Answering our clients’ needs with a new estimation app
Goodbyes are inevitable. And even though saying goodbye is rarely easy, in most cases, this is necessary because it allows us to move on, move past old limitations, discover new possibilities, and become much more efficient. This was exactly the case with our Estimation Excel.
Bye-bye, Estimation Excel: reasons why
A while ago, our Pre-sales team started to notice significant limitations associated with Excel spreadsheets. Due to specific customer inquiries, we needed a variety of calculations that went beyond what our Estimation Excel was originally designed for. Of course, we could have just dove deeper into Excel and expanded the way we use this highly advanced tool, but this was just too complicated — even more complicated than building a brand new application from scratch. Also, we needed to streamline our work and make our processes more comfortable for everyone involved, so that we could proceed more smoothly and efficiently.
However, we couldn’t afford to build a whole new team just to design and create a new app for our own internal purposes. We had to run this project while simultaneously acquiring and serving new clients, so it ended up being developed at the beginning by just one person.
Of course, this would not have been possible without the help of a few fantastic consultants (such as team leaders, analysts, UX designers, and project managers), who dedicated their time and energy to creating something truly worthwhile. And now we have a team that has been working on the project full-time for the past 6 months.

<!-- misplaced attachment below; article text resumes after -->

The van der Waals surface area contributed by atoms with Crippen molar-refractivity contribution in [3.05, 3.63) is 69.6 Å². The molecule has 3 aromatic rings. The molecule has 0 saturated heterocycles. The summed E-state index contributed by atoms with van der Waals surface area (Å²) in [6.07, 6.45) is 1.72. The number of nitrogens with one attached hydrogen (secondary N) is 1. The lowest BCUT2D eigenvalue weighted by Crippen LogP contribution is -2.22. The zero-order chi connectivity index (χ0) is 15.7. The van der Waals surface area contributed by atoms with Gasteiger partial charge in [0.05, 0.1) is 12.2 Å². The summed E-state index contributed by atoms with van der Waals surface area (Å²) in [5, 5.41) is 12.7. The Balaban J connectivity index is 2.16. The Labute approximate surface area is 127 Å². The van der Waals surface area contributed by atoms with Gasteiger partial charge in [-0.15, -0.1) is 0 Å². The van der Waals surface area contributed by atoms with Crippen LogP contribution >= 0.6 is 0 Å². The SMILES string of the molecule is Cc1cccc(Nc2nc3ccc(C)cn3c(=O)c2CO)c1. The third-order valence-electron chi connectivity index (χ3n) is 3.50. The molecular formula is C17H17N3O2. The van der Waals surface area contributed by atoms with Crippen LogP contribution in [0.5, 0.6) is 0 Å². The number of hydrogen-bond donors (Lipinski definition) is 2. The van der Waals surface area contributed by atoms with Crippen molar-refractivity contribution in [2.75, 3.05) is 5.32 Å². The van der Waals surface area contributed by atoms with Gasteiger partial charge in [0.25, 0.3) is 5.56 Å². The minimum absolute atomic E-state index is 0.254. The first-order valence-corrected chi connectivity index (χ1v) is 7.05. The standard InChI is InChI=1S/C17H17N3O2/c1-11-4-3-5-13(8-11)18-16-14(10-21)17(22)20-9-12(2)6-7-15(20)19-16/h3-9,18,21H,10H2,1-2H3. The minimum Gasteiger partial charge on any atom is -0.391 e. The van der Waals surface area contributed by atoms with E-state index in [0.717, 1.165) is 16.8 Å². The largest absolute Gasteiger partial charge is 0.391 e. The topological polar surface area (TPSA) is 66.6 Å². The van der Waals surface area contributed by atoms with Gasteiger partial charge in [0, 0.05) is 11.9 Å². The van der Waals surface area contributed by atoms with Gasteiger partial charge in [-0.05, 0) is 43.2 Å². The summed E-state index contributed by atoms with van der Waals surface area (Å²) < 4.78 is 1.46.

Most important features
Our new estimation app is going to totally replace our existing spreadsheet. However, it’s still pretty new, so it’s not fully deprived of bugs yet… though it has already reached a level of maturity that allows us to use it in our sales strategies. And we’re constantly making improvements.
Our unique calculation model is based on the PERT methodology (read more about this below) and also includes some additional variables, such as:
- resources needed for testing,
- time required for necessary meetings,
- seniority of developers,
- discrepancies between optimistic and pessimistic estimates and weighting them according to expected levels of certainty and known risks,
- overhead resulting from the size of the team,
- anticipated availability of team members factoring in sick leave and holidays.